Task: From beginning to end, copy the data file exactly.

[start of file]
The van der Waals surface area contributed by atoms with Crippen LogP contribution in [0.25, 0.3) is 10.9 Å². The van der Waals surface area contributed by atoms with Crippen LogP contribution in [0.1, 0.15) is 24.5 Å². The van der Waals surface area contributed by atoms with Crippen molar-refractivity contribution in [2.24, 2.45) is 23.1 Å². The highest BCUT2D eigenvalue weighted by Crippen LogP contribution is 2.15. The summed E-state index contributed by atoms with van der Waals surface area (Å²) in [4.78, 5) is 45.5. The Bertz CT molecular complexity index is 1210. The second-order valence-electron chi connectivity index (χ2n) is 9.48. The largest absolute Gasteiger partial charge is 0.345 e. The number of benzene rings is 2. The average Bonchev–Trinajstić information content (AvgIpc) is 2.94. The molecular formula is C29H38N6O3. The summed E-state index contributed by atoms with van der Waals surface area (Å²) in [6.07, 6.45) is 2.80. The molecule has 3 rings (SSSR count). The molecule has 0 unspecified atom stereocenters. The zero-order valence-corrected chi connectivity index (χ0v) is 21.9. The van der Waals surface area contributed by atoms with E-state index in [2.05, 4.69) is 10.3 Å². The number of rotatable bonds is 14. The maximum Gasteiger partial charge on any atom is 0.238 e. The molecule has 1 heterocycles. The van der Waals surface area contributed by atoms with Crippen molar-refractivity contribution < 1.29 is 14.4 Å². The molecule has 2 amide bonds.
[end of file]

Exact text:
The van der Waals surface area contributed by atoms with Crippen LogP contribution in [0.25, 0.3) is 10.9 Å². The van der Waals surface area contributed by atoms with Crippen LogP contribution in [0.1, 0.15) is 24.5 Å². The van der Waals surface area contributed by atoms with Crippen molar-refractivity contribution in [2.24, 2.45) is 23.1 Å². The highest BCUT2D eigenvalue weighted by Crippen LogP contribution is 2.15. The summed E-state index contributed by atoms with van der Waals surface area (Å²) in [4.78, 5) is 45.5. The Bertz CT molecular complexity index is 1210. The second-order valence-electron chi connectivity index (χ2n) is 9.48. The largest absolute Gasteiger partial charge is 0.345 e. The number of benzene rings is 2. The average Bonchev–Trinajstić information content (AvgIpc) is 2.94. The molecular formula is C29H38N6O3. The summed E-state index contributed by atoms with van der Waals surface area (Å²) in [6.07, 6.45) is 2.80. The molecule has 3 rings (SSSR count). The molecule has 0 unspecified atom stereocenters. The zero-order valence-corrected chi connectivity index (χ0v) is 21.9. The van der Waals surface area contributed by atoms with E-state index in [2.05, 4.69) is 10.3 Å². The number of rotatable bonds is 14. The maximum Gasteiger partial charge on any atom is 0.238 e. The molecule has 1 heterocycles. The van der Waals surface area contributed by atoms with Crippen molar-refractivity contribution < 1.29 is 14.4 Å². The molecule has 2 amide bonds.